Slacker: Looking Back

On Film / Essays — Sep 14, 2004

The following piece by Sony Pictures Classics cofounder and copresident Michael Barker, who picked up Slacker for Orion Classics in 1991, originally appeared in the program for the 2001 Austin Film Society event Slacker: A Ten-Year Reunion.

What I’ve found in the many years that I’ve been in the film business is that you often find the best films under the oddest of circumstances. The independent film maven John Pierson invited me to speak at a film workshop offered in Rockport, Maine, one summer. When I arrived to meet him at the end of one of his sessions, he was in deep discussion with a group of future filmmakers about a film they had just watched on videotape. There was great discussion about the nature of the film: whether the feature length sustained the movie’s odd structure and its huge cast of characters, whether people really talked like this or was this dense dialogue entirely the creation of the director’s fantasies, and, of course, whether anyone would ever go see this picture in a movie theater.

Seeing my interest more than piqued, John showed me the film that night. I had never seen anything like it. The endlessly surprising number of incredibly brainy people, all in their twenties, in appearance looking perfectly normal, eloquently espousing various states of existential aimlessness. These people were alter­nately funny, sexy (in a laid-back, smooth sort of way), and strange. The setting was Austin, Texas (around the vicinity of the University of Texas, where I happened to have gone to school), and everything looked familiar, conventional. But the structure of the film was something else again: a string of stories à la Arthur Schnitzler’s La ronde and an ironic surprise-a-minute twist reminis­cent of Luis Buñuel’s The Phantom of Liberty. Who is this guy Richard Linklater, at once as American as apple pie and possessing the depths of a European surrealist?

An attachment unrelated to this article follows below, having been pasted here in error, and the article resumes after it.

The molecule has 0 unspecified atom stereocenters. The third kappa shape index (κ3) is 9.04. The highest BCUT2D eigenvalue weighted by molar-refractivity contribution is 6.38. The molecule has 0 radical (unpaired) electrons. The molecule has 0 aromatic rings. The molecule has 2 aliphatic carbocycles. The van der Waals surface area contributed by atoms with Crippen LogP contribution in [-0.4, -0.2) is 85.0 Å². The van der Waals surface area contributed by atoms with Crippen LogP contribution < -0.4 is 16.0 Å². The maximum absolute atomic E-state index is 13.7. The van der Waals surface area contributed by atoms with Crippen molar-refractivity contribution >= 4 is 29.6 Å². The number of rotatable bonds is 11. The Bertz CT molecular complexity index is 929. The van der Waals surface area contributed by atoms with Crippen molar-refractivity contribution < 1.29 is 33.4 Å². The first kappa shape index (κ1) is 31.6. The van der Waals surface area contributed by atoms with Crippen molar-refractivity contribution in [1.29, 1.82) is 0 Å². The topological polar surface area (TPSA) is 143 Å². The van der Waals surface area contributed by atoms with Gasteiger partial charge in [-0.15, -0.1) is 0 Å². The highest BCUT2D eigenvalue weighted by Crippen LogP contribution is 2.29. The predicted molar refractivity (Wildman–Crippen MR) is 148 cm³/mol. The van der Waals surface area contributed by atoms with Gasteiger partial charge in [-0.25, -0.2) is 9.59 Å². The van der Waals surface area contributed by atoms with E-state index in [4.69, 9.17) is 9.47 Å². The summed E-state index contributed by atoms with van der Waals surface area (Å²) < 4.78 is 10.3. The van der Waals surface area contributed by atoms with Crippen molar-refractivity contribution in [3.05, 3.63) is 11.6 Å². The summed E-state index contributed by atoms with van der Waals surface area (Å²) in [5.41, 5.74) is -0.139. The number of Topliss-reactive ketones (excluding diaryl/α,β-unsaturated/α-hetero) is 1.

Well, I returned to New York and showed the film to my partners, Tom Bernard and Marcie Bloom. They were also taken with the film, but the question remained: What does a movie like this mean in the marketplace?

Then things seemed to happen very quickly.

Tom told us his brother actually talked like these characters and suggested we ask him what he thought of the idea for this movie. We called him up and literally thought we were talking to one of the characters in the film. “Slackers, man, oh yeah, there are millions of them. They’re everywhere. I’d go see that movie several times.”

Unbeknownst to us, Slacker had been playing a few times a week in 16 mm at a small theater in Austin. I received a call from my brother-in-law in Austin: “Have you heard of this movie Slacker?” he said. “I have a friend that goes to see it at the Dobie Theatre every week!”

Newsweek had a cover story on the Slacker Generation and a local New York newspaper mentioned that Webster’s Dictionary was considering including slacker as an entry in its next edition.

So we bought the movie, and we thought we had a little bit of lightning in a bottle. But then reality hit us like a brick wall. Slacker was turned down by the Telluride, Toronto, and New York film festivals. Rick actually called to ask us if we still wanted the movie. We said yes, of course, because we were already steeped in wildly creative marketing ideas (Madonna’s Pap smear as a promotion item being my favorite).

Finally, Sundance accepted the movie. It played four times throughout the festival. Cara White, our great publicist on the film, called from the first screening and had us in a panic because there were very few people in the audience. But the second screening proved to be half full; the third screening was full. At the fourth screening, people were fighting to get in and we knew we really had something.

As with many films that eventually become part of our culture (Blue Velvet and Wings of Desire come to mind), Slacker‘s importance and reputation over the years far outstrip the original box-office gross, and it has become a film for the ages. Tom and Marcie and I always give each other a knowing smile when that producer walks in and pitches us with the next Slacker as if it was always a sure thing. We smile because we remember the experience fondly and we are again made aware that Richard Linklater’s talent was a good bet from the very beginning.